RPS = Intercept + (Goals*0.008109) + (Points per Game*11.4046) + …
The interpretation of these weightings means that each goal a player scores will increase their RPS by 0.008109 and each Stanley Cup won will increase their RPS by 1.078. The intercept is used to normalize the score for when it is inputted into the logistic distribution function.
For reference, Jaromir Jagr, who has the highest Hall of Fame Probability of non-eligible players, has an RPS of 13.90522. An example of his calculation is shown here:
To find our Hall of Fame Probability we use the following equation:
In the case of Jagr, we will get:
Meaning that based on the model, Jaromir Jagr has a 99.9999% probability of being inducted into the Hall of Fame.
Below is a list of the forwards (minimum 200 games played) with the top 50 probabilities of being inducted into the Hall of Fame if they retired today as well as other notable forward probabilities.
Other Notable Hall of Fame Probabilities:
As expected, players such as Jaromir Jagr, Alex Ovechkin, Sidney Crosby, Evgeni Malkin, and Patrick Kane are basically guaranteed locks when factoring in their production and accolades. What I also found surprising at face value is that players such as Marian Hossa and Patrik Elias are assigned high Hall of Fame probabilities. However, both players have eclipsed 1000 games played and 1000 points while also having won multiple cups. While these two may not necessarily be first ballot hall of famers, given their stats, it is not hard to see the two Czechs making the Hall of Fame.
Even more surprising, though, is that Connor McDavid already has a Hall of Fame probability of 95.8% and is by far the youngest player on this top 50 list. McDavid currently has the highest points per game among active players (minimum 50 games) and has already won a Hart trophy in his 5-year career. For reference, after five seasons, Sidney Crosby and Alex Ovechkin posted a Hall of Fame probability of 99.1% and 99.8% respectively.
As a Maple Leafs fan, I was interested to see where Auston Matthews stood amongst current players. Through his first four seasons, Matthews is ranked 58th among active and non-eligible players with a 4.76% probability of making the Hall of Fame if he were to retire today. Patrick Kane, another American superstar had a Hall of Fame probability of 4.96% through his first four seasons, meaning that given a strong continuation to his career, Matthews may certainly enter the Hall of Fame conversation one day.
The Verdict: Ranking which players will make the Hall of Fame
These players have defined the last generation of the NHL. If these players retired today (if they haven’t already), they will undoubtedly be first ballot Hall of Famers. Every single player on this list has been dominant for the majority of their careers and have many accolades to go along with their dominant stats.
The Probable Hall of Famers:
If these players retired today, they are likely be Hall of Famers eventually, but not necessarily in their first year of eligibility. Their presence has been notable throughout the past decade and have contributed to the sport through their exceptional play. These players were always some of the best in the game, but never included in the same conversation as the likes of Crosby and Ovechkin. It should also be noted that Ilya Kovalchuk has a deflated probability due to the time he took off to play in Russia as well as the numerous international accolades that he has achieved.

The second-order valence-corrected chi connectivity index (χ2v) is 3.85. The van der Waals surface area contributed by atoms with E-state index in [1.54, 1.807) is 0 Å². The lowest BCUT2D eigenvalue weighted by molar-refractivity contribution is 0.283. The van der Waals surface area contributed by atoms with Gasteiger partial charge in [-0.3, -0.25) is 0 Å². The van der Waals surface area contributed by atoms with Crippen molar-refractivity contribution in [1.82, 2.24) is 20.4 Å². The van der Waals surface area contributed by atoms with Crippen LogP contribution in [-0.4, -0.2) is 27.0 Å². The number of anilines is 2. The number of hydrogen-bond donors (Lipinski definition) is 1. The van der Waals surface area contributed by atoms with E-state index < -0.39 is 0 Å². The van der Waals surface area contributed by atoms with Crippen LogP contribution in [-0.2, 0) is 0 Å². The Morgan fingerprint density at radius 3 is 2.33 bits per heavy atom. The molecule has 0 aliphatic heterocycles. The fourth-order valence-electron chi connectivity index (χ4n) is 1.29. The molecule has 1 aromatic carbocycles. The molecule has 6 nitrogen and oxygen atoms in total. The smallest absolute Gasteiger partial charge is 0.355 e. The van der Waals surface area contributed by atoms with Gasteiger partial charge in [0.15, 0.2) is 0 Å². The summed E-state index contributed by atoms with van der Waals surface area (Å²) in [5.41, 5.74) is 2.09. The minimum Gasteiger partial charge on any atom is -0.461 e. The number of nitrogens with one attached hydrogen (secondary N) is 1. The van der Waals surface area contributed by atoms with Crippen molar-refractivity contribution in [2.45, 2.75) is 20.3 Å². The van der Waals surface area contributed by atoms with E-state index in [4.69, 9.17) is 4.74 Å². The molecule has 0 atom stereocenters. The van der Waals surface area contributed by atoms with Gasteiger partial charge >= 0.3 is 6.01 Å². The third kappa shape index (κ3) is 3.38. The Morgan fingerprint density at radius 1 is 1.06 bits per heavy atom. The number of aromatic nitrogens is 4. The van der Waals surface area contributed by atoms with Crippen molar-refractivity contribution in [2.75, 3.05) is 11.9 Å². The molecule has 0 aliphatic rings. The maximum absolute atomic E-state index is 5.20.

A Few More Good Seasons:
With just a few more season at their current pace, these players are sure to be locks for the Hall of Fame. If these players were to retire today, they would join the Probable Hall of Fame class.
The Hall of Very Good:
If these players retired today, if they have not already, it is unlikely they would be inducted into the Hall of Fame. These players were good, and they were good for a long time, however, they were never dominant enough to be considered Hall of Famers.
The Could-be Hall of Famers:
These players still have a lot of hockey left to play in their careers and have shown flashes of greatness. If these players continue to play well for the rest of their careers, they will have a strong case to get the Call.
Conclusions and Limitations
This model offers insight into which players are on track to become Hall of Famers. One issue with the data is that it only considers NHL statistics, however, the voting committee also considers international accolades, such as the Olympics and IIHF honours. For players such as Ilya Kovalchuk and Henrik Zetterberg, who both had incredible international success along with their NHL careers, this model may underestimate their true probability of making the Hall of Fame. We must also mention that while intangibles are not exactly loved in the advanced statistic community, these factors do have an influential role in a player’s legacy. For example, the perception of a player’s leadership, popularity, and “grit” may not contribute much when it comes to a player’s on-ice effectiveness. However, these categories are important factors for the Hall of Fame induction committee.
Going forward, I plan to update this model as new classes are inducted, and players progress in their careers. It would also be an interesting experiment to create similar models for the careers of the many defensemen and goalies that belong in the Hall of Fame. With this probability model, we can see how different factors contribute to the legacy of a player’s career, and with a fine combination of statistics and awards, we can see how that translates to a Call to the Hall.